River Cree at Sunset
|Creetown, Scotland : The Kirkmabreck Quarries :
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Kirkmabreck Quarry - The History :
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The massive granite hill of Kirkmabreck has been a barrier to coastal road traffic but its proximity to the deepwater channel of the River Cree estuary made it an obvious choice for quarrying stone for export.
In 1830, the Liverpool Dock Trustees (later, the Mersey Docks and Harbour Board) began operations at the quarrying site at Kirkmabreck. They had operated a quarry at the Craignair Hill at Dalbeattie between 1826 and 1832, removing surface stone and loose outcrop material, but by 1832 had recognised that the better transport site and the size of blocks needed were better achieved at Kirkmabreck. Quarrying at Kirkmabreck in 1834 employed 450 men, the annual outlay was £ 15,000, granite was quarried without blasting and transported to Liverpool by eleven schooners. Three schooners were lost at sea - two with all the crew - between 1830 and 1844. The initial demand fell back in 1844 and the workforce was reduced to 160 men. There were also changes in the position of the wharf; during the change, nineteen vessels carried stone from the abandoned wharf to Liverpool.
The 1860s and 1870s saw the quarrying at Kirkmabreck continuing, with the addition of new workings at Fell Hill, Bagbie and Silver Hill, linked by a tramway to the Kirkmabreck wharf. Forrest, Wise & Templeton leased the Bagbie quarry on Kirkdale Estate, beginning operations in 1864. The Bagbie stone was of excellent quality and could be extracted without blasting.
Creetown benefited from the quarry in terms of income and in buildings; it was a planned village and grew rapidly after 1860, with excellent granite-built workers' housing and public buildings such as the clock tower and the Ellangowan Hotel. Earlier buildings built of largely-uncoursed fieldstone still survive, contrasting with the worked stone facings of the later 1800s. The population reached 1,834 in 1881, most workmen quarrying or in ancilliary operations.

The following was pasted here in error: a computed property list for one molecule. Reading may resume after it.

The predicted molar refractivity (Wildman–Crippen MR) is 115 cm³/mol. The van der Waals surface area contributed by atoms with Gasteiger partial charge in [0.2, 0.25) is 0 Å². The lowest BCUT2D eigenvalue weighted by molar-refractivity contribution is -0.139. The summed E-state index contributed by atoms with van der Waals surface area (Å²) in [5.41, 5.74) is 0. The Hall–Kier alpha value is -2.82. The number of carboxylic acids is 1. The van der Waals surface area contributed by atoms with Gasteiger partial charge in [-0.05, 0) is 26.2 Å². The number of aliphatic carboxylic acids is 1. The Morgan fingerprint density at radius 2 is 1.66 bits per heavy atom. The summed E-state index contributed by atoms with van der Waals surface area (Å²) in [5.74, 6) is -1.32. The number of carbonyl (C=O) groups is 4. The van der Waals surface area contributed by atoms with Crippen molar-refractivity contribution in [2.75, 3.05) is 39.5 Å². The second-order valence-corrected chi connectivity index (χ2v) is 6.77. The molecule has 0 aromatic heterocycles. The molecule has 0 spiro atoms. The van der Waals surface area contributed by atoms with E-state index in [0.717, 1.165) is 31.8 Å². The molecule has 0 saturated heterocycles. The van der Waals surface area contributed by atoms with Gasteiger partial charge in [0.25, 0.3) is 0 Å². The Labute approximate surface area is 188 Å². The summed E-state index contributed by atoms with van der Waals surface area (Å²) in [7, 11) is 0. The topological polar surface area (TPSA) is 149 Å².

Whilst the Dalbeattie operations did provide much of the Galloway granite, by the 1880s its output was mainly in setts, road metal and rail ballast, although the Thames Embankment stone was shipped out by rail. Most of the heavy building granite from the Stewartry was to come from the Kirkmabreck quarries. The docks at Greenock, Leith, Liverpool, Birkenhead, Newport and Swansea, the 1850s Glasgow Corporation Waterworks at Loch Katrine, all received stone from Kirkmabreck. Granite remained in steady demand throughout the 1890s-1920s, declining very gradually, roads and building works both requiring the hard and salt-resistant stone.
Kirkmabreck passed into the hands of the Tarmac Quarry Products Company and has remained part of that group since. The crusher and loading gantry closed around 1990, most staff being laid off, some being redeployed to Craignair at Dalbeattie. Although the quarries have not been manned for many years, they are visited twice a year to extract stone for ornamental and decorative purposes. The stone is worked and sold from Craignair Quarry at Dalbeattie, being used for gravestones (as by Galloway Granite of Sorbie and Douglas Swan of Kirkcudbright and Dalbeattie), but mostly cast into concrete panels which are sand-blasted to expose the stone. There have been proposals to re-man the quarry and re-open the long-disused wharf at Kirkmabreck to ship stone round to Glasgow, but their outcome is uncertain.
Source : Ian Donnachie : The Industrial Archaeology of Galloway : Published by David & Charles. First Edition, 1971. Reprinting expected shortly. Dumfries & Galloway Library Number : CO 227317.
Information on pages : 111 - 116.
Details of recent history researched by Richard Edkins.
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Last updated 7th March 2000.